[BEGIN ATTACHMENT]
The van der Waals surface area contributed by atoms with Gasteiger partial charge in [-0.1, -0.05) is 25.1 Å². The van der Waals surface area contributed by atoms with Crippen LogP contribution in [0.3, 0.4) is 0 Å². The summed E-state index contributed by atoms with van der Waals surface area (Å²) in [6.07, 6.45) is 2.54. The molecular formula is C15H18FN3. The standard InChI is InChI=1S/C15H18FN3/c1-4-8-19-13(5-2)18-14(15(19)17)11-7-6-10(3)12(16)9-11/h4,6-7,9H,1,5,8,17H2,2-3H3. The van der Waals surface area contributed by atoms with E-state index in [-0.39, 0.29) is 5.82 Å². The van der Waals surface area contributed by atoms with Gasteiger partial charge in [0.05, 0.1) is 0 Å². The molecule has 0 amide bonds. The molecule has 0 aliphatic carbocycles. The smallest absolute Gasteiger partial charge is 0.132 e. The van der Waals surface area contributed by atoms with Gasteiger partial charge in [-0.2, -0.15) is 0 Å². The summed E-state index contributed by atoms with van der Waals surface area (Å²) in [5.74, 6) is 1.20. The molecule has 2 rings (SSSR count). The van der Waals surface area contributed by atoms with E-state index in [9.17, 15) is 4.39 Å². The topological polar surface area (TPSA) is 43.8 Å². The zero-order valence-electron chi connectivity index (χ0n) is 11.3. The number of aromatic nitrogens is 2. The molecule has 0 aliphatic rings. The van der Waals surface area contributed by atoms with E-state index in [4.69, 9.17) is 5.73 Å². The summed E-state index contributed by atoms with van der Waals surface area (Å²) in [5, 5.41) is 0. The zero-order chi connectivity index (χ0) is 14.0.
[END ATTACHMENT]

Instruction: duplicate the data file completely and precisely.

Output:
The van der Waals surface area contributed by atoms with Gasteiger partial charge in [-0.1, -0.05) is 25.1 Å². The van der Waals surface area contributed by atoms with Crippen LogP contribution in [0.3, 0.4) is 0 Å². The summed E-state index contributed by atoms with van der Waals surface area (Å²) in [6.07, 6.45) is 2.54. The molecular formula is C15H18FN3. The standard InChI is InChI=1S/C15H18FN3/c1-4-8-19-13(5-2)18-14(15(19)17)11-7-6-10(3)12(16)9-11/h4,6-7,9H,1,5,8,17H2,2-3H3. The van der Waals surface area contributed by atoms with E-state index in [-0.39, 0.29) is 5.82 Å². The van der Waals surface area contributed by atoms with Gasteiger partial charge in [0.05, 0.1) is 0 Å². The molecule has 0 amide bonds. The molecule has 0 aliphatic carbocycles. The smallest absolute Gasteiger partial charge is 0.132 e. The van der Waals surface area contributed by atoms with Gasteiger partial charge in [-0.2, -0.15) is 0 Å². The summed E-state index contributed by atoms with van der Waals surface area (Å²) in [5.74, 6) is 1.20. The molecule has 2 rings (SSSR count). The van der Waals surface area contributed by atoms with E-state index in [9.17, 15) is 4.39 Å². The topological polar surface area (TPSA) is 43.8 Å². The zero-order valence-electron chi connectivity index (χ0n) is 11.3. The number of aromatic nitrogens is 2. The molecule has 0 aliphatic rings. The van der Waals surface area contributed by atoms with E-state index in [4.69, 9.17) is 5.73 Å². The summed E-state index contributed by atoms with van der Waals surface area (Å²) in [5, 5.41) is 0. The zero-order chi connectivity index (χ0) is 14.0.